There are countless sole proprietorships operating all across Canada and the United States. While being your own boss offers many professional, logistical, and tax-related conveniences, it also comes with a number of important responsibilities. We’re here to help you stay prepared.
Defining Sole Proprietorship
Some professionals who are considering a pivot towards working independently may be unsure as to what exactly the CRA or the IRS consider to be a sole proprietorship. Whatever your circumstances, it’s an important definition to understand. In short, if you are the only owner of an unincorporated business, whether or not you have employees, you’re operating a sole proprietorship. Because this is by definition not a corporation, it is not its own legal entity and you are personally responsible for its debts. In the US, if you’re the sole owner of an LLC, you are only technically a sole proprietor if you do not choose to treat your LLC as a corporation.
Advantages and Freedoms
In addition to a high degree of professional independence and autonomy, there are plenty of tax planning benefits of being a sole proprietor to be aware of. One of the most important examples is the range of deductions and credits that may be available to you. Depending on a number of stipulations and eligibility factors, sole proprietors are able to deduct the cost of certain living expenses, health insurance premiums, internet and supplies, transportation, and countless other expenditures. The capital cost allowance deduction, which we’ve touched upon in this article, is also particularly relevant and beneficial to sole proprietorships.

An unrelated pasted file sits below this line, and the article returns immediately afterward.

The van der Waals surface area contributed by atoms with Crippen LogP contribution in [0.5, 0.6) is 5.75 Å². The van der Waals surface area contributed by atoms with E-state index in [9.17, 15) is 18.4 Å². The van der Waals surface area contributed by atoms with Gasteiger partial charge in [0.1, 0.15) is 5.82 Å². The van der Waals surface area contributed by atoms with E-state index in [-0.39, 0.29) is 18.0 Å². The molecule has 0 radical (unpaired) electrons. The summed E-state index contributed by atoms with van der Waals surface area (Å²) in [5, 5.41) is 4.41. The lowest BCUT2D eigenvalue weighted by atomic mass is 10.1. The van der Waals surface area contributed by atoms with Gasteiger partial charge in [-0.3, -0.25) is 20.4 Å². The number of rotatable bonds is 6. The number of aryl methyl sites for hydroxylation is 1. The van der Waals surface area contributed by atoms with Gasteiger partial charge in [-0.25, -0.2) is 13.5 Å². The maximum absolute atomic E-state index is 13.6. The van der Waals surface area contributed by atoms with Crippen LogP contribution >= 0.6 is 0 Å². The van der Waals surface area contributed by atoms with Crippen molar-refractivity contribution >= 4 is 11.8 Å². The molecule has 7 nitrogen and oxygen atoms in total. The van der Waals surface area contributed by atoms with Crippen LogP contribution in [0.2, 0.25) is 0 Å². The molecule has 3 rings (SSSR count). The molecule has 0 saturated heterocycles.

Obligations and Responsibilities
As a sole proprietor, your personal income and business income are not separate in the way that they would be if you were employed by someone else. This means that you’ll be paying taxes both as an employer and an employee, such as the full 9.9% contribution to CPP in Canada or the self-employment tax for social security and Medicare in the US. You also may be subject to a more scrutiny when it comes to auditing, as the CRA and IRS often see sole proprietorships as being particularly conducive to conflation between business and personal spending. Always keep thorough and well-organized records of your expenses.
Are you a self-employed Canadian looking for an experienced chartered accountant for your business? Cook & Company can offer you the expertise of a big firm with a level of personalized service and dedication that you can’t get elsewhere. Call (403) 398-2486 for a free consultation!